The book is formatted such that the 60 some odd pages of the book detail ten classic horror monsters, and each monster has about six pages dedicated to it. There is a sidebar (for each) explaining what about the creature touches some primal fear in mankind, and/or perhaps the history of the monster in folklore and popular fiction. Each monster has an introduction, an ecology (or necrology for the undead), some known examples of the monster in the Golarion setting, some extra rules or options for customizing the monster with new feats, abilities or equipment, and a custom statblock and illustration of a single advanced version of the monster.
The format works very well to ensure that each creature gets enough treatment that you can do something with it; if gives you loads of ideas on how to integrate one into a campaign, and make it work.
Sadly, of course, the system is Pathfinder, which as a variant of D&D 3.5, is one that is in many ways poorly suited to horror gaming. Granted, a lot of that can be overcome with metagame considerations, but it was also clear from reading through these entries that they were struggling at times to work around the obvious, "the cleric easily turns this monster" or what-have-you. Because it's a particular interest of mine, horror roleplaying, even in systems like D&D (or Pathfinder, which I consider a variant of D&D, despite the name) is something that I've given a lot of thought to, and I think that it's a struggle to work against the system in many ways. That said, this book had some pretty good advice on how to make these monsters come "alive" in the campaign, and not just be disposible encounters, which is exactly the wrong thing to do if you want to retain any semblance of a horror vibe at all.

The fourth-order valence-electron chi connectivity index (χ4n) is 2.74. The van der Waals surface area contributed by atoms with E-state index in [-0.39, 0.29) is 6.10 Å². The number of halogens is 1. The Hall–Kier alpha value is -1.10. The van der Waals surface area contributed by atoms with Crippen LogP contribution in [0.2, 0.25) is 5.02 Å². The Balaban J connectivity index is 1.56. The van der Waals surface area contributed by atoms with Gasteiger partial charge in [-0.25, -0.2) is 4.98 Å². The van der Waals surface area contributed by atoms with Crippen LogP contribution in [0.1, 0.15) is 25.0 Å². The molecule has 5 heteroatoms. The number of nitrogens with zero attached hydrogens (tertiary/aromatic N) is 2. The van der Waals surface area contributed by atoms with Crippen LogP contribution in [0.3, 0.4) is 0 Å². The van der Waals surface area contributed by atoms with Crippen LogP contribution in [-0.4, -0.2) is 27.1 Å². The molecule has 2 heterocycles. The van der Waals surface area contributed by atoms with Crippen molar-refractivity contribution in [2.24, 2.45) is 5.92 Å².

So, I give the book two thumbs up. It takes a difficult subject; making standard, classic, well-known and probably (honestly) overexposed monsters and making them horrible again, and does a pretty good job with it, in spite of a system that isn't really conducive to that particular role. So... good job, guys. The focus was more on using the existing rules instead of really "revisiting" them, i.e., providing more options that diverged more from the standard SRD rules for the creature as originally written, but that's OK. Although I would have liked to see the latter, maybe my desires there wouldn't be reasonable in relation to what the standard buyer of this book would probably want to have seen.
The monsters included are pretty much what you'd expect, with perhaps the exception of the first one, the derro, who's inclusion as "classic" is perhaps suspect (they referred to the infamous Shaver Mystery stuff from Astounding Stories in the 50s, as well as making a more difficult link between derro and the gray alien mass hysteria phenomena.) In order, the monsters are derro, flesh golems (i.e., Frankenstein's monster), gargoyles, ghosts, ghouls, hags (lots of wicked old witch folklore here), mummies, vampires, walking dead (skeletons and zombies) and werewolves.